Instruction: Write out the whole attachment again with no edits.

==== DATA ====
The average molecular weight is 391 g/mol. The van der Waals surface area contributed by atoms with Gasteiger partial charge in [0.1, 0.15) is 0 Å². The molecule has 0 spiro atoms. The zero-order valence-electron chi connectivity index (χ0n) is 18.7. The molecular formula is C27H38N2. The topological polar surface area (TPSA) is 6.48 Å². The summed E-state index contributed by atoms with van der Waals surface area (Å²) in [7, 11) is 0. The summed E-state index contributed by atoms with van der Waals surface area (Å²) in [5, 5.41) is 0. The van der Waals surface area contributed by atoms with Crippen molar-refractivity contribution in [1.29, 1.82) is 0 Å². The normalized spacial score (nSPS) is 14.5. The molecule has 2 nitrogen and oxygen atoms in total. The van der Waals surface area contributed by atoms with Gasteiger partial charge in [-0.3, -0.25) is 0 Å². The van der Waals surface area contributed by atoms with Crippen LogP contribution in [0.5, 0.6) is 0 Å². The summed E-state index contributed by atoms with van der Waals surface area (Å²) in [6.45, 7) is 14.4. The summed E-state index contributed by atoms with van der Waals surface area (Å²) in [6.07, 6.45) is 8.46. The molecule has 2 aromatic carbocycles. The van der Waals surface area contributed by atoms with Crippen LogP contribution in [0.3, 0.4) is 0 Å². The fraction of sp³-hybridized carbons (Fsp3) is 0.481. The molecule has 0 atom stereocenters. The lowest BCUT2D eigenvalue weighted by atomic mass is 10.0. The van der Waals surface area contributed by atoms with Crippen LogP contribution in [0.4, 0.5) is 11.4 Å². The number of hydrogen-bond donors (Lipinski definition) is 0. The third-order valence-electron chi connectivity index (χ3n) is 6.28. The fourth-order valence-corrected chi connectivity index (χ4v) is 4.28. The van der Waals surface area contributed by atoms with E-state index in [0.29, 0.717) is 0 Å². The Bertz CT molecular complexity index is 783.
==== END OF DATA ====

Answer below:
The average molecular weight is 391 g/mol. The van der Waals surface area contributed by atoms with Gasteiger partial charge in [0.1, 0.15) is 0 Å². The molecule has 0 spiro atoms. The zero-order valence-electron chi connectivity index (χ0n) is 18.7. The molecular formula is C27H38N2. The topological polar surface area (TPSA) is 6.48 Å². The summed E-state index contributed by atoms with van der Waals surface area (Å²) in [7, 11) is 0. The summed E-state index contributed by atoms with van der Waals surface area (Å²) in [5, 5.41) is 0. The van der Waals surface area contributed by atoms with Crippen molar-refractivity contribution in [1.29, 1.82) is 0 Å². The normalized spacial score (nSPS) is 14.5. The molecule has 2 nitrogen and oxygen atoms in total. The van der Waals surface area contributed by atoms with Gasteiger partial charge in [-0.3, -0.25) is 0 Å². The van der Waals surface area contributed by atoms with Crippen LogP contribution in [0.5, 0.6) is 0 Å². The summed E-state index contributed by atoms with van der Waals surface area (Å²) in [6.45, 7) is 14.4. The summed E-state index contributed by atoms with van der Waals surface area (Å²) in [6.07, 6.45) is 8.46. The molecule has 2 aromatic carbocycles. The van der Waals surface area contributed by atoms with Crippen LogP contribution in [0.3, 0.4) is 0 Å². The fraction of sp³-hybridized carbons (Fsp3) is 0.481. The molecule has 0 atom stereocenters. The lowest BCUT2D eigenvalue weighted by atomic mass is 10.0. The van der Waals surface area contributed by atoms with Crippen LogP contribution in [0.4, 0.5) is 11.4 Å². The number of hydrogen-bond donors (Lipinski definition) is 0. The third-order valence-electron chi connectivity index (χ3n) is 6.28. The fourth-order valence-corrected chi connectivity index (χ4v) is 4.28. The van der Waals surface area contributed by atoms with E-state index in [0.29, 0.717) is 0 Å². The Bertz CT molecular complexity index is 783.